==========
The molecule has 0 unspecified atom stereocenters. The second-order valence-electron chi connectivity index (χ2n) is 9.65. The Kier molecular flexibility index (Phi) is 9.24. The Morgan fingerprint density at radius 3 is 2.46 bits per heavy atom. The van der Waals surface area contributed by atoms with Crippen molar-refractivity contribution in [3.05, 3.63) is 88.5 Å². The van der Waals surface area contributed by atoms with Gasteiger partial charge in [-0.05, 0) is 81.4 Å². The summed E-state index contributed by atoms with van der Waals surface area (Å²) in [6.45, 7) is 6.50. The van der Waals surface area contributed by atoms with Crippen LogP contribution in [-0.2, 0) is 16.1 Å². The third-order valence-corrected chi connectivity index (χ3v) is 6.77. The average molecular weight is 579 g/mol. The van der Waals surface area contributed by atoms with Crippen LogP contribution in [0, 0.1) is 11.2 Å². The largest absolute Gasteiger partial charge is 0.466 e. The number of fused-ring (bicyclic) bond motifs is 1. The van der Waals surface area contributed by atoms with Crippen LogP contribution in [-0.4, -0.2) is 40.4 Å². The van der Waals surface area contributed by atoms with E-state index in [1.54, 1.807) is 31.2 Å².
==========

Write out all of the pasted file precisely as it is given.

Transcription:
The molecule has 0 unspecified atom stereocenters. The second-order valence-electron chi connectivity index (χ2n) is 9.65. The Kier molecular flexibility index (Phi) is 9.24. The Morgan fingerprint density at radius 3 is 2.46 bits per heavy atom. The van der Waals surface area contributed by atoms with Crippen molar-refractivity contribution in [3.05, 3.63) is 88.5 Å². The van der Waals surface area contributed by atoms with Gasteiger partial charge in [-0.05, 0) is 81.4 Å². The summed E-state index contributed by atoms with van der Waals surface area (Å²) in [6.45, 7) is 6.50. The van der Waals surface area contributed by atoms with Crippen LogP contribution in [-0.2, 0) is 16.1 Å². The third-order valence-corrected chi connectivity index (χ3v) is 6.77. The average molecular weight is 579 g/mol. The van der Waals surface area contributed by atoms with Crippen LogP contribution in [0, 0.1) is 11.2 Å². The largest absolute Gasteiger partial charge is 0.466 e. The number of fused-ring (bicyclic) bond motifs is 1. The van der Waals surface area contributed by atoms with Crippen LogP contribution in [-0.4, -0.2) is 40.4 Å². The van der Waals surface area contributed by atoms with E-state index in [1.54, 1.807) is 31.2 Å².